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22 September 2011

Is Cameron’s UN speech more than just rhetoric?

Will he now stop rolling out the red carpet for Bahrain, Saudi Arabia and other autocracies?

By George Eaton

David Cameron will address the United Nations for the first time today and, judging by the pre-released extracts, he has become a full-blown convert to liberal interventionism. The PM will say:

“You can sign every human rights declaration in the world, but if you stand by and watch people being slaughtered in their own country, when you could act, then what are those signatures really worth?”

Emboldened by the dethronement of Colonel Gaddafi, he will demand that the UN proves that it “can be – not just united in condemnation, but – united in action acting in a way that lives up to the UNs founding principles and meets the needs of people everywhere.”

For a man whose pre-Libya approach to foreign policy was unashamedly mercantilist, these are bold words. Cameron has all but abandoned the realist position that he adopted in the speech he delivered on 11 September, 2006 when he declared:

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“The ambition to spread democracy is noble and just. But it cannot be quickly achieved to suit a political timetable. Because it takes time, it cannot easily be imposed from outside. Liberty grows from the ground – it cannot be dropped from the air by an unmanned drone.”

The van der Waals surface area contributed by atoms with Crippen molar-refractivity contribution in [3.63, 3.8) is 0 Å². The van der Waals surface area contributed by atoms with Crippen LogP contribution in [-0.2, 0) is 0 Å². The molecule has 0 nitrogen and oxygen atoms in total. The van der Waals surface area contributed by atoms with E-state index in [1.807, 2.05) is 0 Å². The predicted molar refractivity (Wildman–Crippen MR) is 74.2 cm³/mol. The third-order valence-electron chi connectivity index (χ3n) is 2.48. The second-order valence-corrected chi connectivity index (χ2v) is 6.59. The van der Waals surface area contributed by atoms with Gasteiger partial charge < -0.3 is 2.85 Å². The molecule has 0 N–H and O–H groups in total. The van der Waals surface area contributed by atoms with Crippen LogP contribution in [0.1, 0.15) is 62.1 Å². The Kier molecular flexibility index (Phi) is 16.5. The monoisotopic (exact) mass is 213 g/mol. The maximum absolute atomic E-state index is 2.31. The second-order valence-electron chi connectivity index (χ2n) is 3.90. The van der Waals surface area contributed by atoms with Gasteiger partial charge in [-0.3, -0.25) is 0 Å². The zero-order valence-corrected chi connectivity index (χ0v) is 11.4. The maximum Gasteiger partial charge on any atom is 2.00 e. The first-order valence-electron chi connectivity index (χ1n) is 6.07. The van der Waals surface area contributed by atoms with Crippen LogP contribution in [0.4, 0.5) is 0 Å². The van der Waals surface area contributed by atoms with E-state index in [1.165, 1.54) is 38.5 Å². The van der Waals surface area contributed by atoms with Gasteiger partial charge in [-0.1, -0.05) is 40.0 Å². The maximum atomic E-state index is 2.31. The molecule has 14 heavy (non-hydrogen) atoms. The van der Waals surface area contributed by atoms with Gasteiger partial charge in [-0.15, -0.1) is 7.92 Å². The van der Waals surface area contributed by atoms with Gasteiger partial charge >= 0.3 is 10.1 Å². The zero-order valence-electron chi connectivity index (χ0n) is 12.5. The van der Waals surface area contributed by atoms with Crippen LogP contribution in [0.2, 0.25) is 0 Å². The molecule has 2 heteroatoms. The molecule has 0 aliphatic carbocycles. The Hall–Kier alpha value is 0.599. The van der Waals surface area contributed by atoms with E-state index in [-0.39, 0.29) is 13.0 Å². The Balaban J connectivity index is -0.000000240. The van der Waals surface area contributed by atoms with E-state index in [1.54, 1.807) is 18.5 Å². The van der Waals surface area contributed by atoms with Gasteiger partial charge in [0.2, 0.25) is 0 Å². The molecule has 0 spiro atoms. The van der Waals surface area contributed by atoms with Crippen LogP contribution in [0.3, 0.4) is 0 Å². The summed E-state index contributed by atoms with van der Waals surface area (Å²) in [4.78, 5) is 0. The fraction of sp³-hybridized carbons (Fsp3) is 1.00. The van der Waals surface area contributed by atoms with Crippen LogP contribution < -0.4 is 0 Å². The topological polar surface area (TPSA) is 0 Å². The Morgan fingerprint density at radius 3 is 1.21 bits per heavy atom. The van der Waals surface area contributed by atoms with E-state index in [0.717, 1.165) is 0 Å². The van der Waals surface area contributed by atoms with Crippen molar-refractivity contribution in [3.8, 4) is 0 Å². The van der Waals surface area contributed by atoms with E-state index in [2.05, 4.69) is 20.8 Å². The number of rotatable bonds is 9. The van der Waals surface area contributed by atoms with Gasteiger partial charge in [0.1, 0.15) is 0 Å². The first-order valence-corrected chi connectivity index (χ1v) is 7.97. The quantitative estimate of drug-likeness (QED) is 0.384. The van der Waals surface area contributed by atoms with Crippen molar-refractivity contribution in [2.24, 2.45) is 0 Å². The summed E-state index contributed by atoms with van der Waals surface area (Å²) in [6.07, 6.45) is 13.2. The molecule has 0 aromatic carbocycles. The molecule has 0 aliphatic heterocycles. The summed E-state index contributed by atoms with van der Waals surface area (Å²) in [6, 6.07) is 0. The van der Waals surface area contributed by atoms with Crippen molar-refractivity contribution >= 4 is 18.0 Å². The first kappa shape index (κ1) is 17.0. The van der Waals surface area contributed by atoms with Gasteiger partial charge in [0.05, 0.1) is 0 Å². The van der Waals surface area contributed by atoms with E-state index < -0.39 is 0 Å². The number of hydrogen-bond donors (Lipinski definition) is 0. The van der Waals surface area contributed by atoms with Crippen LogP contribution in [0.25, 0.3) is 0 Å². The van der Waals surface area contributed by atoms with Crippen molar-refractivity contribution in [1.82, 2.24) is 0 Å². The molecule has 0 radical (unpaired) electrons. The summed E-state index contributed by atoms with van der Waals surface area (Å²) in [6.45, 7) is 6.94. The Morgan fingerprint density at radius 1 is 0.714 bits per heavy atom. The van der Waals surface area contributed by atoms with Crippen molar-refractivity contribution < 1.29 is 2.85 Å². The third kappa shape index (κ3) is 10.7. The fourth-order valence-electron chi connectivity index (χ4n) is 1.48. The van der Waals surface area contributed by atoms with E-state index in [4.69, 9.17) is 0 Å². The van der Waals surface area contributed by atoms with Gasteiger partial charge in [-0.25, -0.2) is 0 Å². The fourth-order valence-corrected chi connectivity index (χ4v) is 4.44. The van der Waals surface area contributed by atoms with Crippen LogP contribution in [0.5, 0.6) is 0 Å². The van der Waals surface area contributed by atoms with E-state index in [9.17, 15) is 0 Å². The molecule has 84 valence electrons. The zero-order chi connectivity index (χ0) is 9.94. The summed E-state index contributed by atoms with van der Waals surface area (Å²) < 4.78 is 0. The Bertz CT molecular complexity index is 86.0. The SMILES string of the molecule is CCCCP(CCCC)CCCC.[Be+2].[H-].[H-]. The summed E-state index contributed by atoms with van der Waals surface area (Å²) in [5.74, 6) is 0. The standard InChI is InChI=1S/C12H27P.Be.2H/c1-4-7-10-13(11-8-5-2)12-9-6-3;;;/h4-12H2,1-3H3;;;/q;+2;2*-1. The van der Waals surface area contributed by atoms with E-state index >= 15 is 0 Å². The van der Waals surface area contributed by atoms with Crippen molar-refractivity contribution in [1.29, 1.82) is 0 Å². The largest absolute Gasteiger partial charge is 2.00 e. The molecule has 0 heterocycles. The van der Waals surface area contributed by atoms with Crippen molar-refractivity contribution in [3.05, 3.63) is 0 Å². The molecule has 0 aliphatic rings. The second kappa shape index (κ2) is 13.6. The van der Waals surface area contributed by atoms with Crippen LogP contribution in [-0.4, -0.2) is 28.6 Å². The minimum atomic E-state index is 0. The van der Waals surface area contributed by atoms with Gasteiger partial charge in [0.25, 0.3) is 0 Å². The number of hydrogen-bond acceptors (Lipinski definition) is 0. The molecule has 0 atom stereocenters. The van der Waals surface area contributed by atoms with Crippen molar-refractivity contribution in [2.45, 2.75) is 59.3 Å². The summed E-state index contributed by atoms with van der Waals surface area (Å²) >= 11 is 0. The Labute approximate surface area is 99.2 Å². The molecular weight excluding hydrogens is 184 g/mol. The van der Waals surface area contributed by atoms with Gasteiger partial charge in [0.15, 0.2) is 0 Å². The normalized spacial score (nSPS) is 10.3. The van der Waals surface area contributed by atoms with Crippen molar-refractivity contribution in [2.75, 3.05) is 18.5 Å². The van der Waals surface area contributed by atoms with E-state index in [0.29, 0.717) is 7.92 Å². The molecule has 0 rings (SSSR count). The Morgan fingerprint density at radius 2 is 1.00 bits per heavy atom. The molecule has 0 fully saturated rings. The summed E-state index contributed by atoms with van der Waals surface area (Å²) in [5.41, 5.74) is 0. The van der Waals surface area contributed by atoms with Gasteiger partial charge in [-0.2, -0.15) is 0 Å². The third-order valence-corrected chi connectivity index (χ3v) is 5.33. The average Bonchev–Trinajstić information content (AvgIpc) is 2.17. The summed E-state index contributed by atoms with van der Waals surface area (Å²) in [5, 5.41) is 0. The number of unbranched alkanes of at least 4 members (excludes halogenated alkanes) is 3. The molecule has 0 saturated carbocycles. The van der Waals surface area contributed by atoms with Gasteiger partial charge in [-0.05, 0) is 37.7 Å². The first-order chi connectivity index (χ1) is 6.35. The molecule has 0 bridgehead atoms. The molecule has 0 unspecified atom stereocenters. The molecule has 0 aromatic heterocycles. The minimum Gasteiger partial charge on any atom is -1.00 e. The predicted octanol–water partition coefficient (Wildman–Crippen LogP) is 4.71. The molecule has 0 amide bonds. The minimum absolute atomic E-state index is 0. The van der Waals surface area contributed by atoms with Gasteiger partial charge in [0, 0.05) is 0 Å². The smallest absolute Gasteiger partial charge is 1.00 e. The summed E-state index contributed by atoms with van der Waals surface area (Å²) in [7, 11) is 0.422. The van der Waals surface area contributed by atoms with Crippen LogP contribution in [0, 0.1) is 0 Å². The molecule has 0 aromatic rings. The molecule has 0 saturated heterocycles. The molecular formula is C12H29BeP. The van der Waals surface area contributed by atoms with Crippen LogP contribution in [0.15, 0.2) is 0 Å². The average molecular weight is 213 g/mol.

But as ever, the PM will judged by his actions, not his words. Despite his ostensible commitment to democracy in the Middle East, he rolled out the red carpet for the crown prince of Bahrain in May at a time when when the country’s regime was jailing, torturing and killing peaceful democracy protesters.

Earlier this month a string of autocracies, including Bahrai, Oman and Saudi Arabia, were welcomed to one of the world’s biggest arms fairs at the ExCel centre in London’s Docklands. Protesters pointed out the hypocrisy but the Defence Secretary, Liam Fox, was unapologetic. In a speech on the opening day of the fair, he declared: “I am proud that the UK is the second biggest defence exporter in the world … This is fundamental part of the coalition government’s agenda for economic growth, but it is also part of our strategy of enlightened international engagement.”

Such debased realism is the antithesis of Cameron’s humanitarian rhetoric. But to date, the PM has appeared intensely relaxed about this contradiction. If he is to present a more credible face to the world, he must end his government’s policy of selective opposition to tyranny.